Discussion, Week 10: A Deficit or a Difference?
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As noted, school settings can be challenging for children and adolescents with a disability thus consideration is given as to whether such a disability is a deficit or a difference. The determination of this could affect the type of intervention(s) and the accommodations available in addition to how the individual is treated by others. The following presents how a disability in childhood or adolescence could be considered a deficit or a difference in terms of developmental trajectory.
Disability: A Deficit or a Difference
Disabilities come in many forms: mental, learning, and physical (Laureate, 2014). Although the effects on the individual may be similar, there remains a distinction between what is deemed to be a learning deficit or a difference in terms of developmental trajectory. People can overcome a learning deficit through remediation such as in academic intervention services (Economic Services Administration, n.d.). Comparatively, a learning disability is not reversible therefore remaining a life-long issue (Economic Services Administration, n.d.). However, accommodation skills and strategies may be put in place to aid in the lessening of the impact of the disability. Such accommodations for children and adolescents are developed into an IEP or Individualized Education Program and are tailored to the individual’s specific needs and goals (U.S. Department of Education, 2019).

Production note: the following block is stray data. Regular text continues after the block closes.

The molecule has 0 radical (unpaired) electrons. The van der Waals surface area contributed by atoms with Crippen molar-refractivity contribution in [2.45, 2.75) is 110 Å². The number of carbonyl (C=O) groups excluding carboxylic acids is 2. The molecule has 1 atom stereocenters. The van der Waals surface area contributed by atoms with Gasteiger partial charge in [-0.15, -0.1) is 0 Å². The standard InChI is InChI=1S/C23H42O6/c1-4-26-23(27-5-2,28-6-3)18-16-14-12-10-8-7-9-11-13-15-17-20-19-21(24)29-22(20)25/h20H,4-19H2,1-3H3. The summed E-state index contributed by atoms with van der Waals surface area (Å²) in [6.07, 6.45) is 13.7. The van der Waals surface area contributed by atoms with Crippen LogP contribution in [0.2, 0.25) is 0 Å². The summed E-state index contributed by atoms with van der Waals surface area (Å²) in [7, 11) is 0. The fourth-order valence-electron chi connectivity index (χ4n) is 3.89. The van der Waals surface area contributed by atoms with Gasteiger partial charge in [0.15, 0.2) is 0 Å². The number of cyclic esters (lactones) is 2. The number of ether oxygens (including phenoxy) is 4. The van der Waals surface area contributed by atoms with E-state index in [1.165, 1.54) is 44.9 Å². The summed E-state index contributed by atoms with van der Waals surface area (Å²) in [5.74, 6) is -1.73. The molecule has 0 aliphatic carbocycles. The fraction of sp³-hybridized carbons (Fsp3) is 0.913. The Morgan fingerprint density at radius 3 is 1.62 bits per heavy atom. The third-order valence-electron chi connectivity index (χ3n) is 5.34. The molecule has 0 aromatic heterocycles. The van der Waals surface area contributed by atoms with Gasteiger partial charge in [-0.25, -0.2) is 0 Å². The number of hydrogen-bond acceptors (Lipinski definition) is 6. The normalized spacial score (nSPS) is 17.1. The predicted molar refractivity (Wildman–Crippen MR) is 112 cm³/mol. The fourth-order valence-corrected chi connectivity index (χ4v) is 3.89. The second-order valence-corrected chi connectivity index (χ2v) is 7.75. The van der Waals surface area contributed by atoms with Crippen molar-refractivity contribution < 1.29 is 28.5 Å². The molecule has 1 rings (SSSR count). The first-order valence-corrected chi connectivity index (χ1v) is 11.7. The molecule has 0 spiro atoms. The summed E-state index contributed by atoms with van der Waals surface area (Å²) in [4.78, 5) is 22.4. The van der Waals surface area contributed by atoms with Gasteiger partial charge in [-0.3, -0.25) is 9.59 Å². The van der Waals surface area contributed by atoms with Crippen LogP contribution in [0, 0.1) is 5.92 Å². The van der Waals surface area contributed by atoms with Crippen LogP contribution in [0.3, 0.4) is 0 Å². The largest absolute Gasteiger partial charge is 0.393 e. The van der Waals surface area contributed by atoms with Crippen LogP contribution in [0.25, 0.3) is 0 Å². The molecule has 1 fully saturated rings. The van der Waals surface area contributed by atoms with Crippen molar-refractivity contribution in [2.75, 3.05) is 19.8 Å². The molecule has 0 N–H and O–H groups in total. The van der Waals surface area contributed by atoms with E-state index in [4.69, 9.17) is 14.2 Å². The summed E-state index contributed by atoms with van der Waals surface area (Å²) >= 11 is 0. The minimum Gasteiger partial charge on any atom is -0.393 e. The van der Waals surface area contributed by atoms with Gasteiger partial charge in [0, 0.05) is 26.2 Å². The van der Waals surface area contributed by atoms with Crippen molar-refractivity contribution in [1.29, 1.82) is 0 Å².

The distinctions made between the two will reflect the developmental trajectory. For instance, a student diagnosed with Autism Spectrum Disorder or ASD does not imply academic difficulties although impairments in social communication, or restrictive, repetitive, or stereotypical behaviors may be predictive in the individual’s academic achievements (Estes, Rivera, Bryan, Cali, & Dawson, 2011). A developmental deficit by diagnosis, ASD for the child or adolescent could be considered a difference based upon the severity of the deficit thus impacting terms of the developmental trajectory; it would be addressed as a heterogeneous disorder with heterogeneous developmental pathways (Fleury et al., 2014). Subsequently, educators are expected to recognize the cognitive abilities of learners with ASD thereby developing an academic plan which simultaneously targets the specific learning needs of the individual (Fleury et al., 2014).